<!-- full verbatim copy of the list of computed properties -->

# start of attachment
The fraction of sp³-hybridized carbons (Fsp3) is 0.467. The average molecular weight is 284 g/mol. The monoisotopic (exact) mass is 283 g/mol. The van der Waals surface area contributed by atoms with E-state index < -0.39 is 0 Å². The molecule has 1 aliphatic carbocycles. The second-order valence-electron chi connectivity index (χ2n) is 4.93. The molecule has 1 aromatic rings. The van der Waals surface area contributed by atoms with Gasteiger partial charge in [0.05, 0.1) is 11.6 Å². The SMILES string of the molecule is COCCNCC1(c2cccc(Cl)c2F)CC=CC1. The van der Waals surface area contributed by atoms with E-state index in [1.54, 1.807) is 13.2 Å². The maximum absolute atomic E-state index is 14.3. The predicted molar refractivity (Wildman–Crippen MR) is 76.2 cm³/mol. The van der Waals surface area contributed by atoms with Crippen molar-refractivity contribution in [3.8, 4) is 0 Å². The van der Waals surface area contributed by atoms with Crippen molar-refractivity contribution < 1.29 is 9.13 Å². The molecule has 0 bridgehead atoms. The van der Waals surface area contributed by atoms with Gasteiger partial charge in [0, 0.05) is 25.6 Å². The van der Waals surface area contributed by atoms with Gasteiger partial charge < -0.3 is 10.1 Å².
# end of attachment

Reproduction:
The fraction of sp³-hybridized carbons (Fsp3) is 0.467. The average molecular weight is 284 g/mol. The monoisotopic (exact) mass is 283 g/mol. The van der Waals surface area contributed by atoms with E-state index < -0.39 is 0 Å². The molecule has 1 aliphatic carbocycles. The second-order valence-electron chi connectivity index (χ2n) is 4.93. The molecule has 1 aromatic rings. The van der Waals surface area contributed by atoms with Gasteiger partial charge in [0.05, 0.1) is 11.6 Å². The SMILES string of the molecule is COCCNCC1(c2cccc(Cl)c2F)CC=CC1. The van der Waals surface area contributed by atoms with E-state index in [1.54, 1.807) is 13.2 Å². The maximum absolute atomic E-state index is 14.3. The predicted molar refractivity (Wildman–Crippen MR) is 76.2 cm³/mol. The van der Waals surface area contributed by atoms with Crippen molar-refractivity contribution in [3.8, 4) is 0 Å². The van der Waals surface area contributed by atoms with Crippen molar-refractivity contribution < 1.29 is 9.13 Å². The molecule has 0 bridgehead atoms. The van der Waals surface area contributed by atoms with Gasteiger partial charge in [0, 0.05) is 25.6 Å². The van der Waals surface area contributed by atoms with Gasteiger partial charge < -0.3 is 10.1 Å².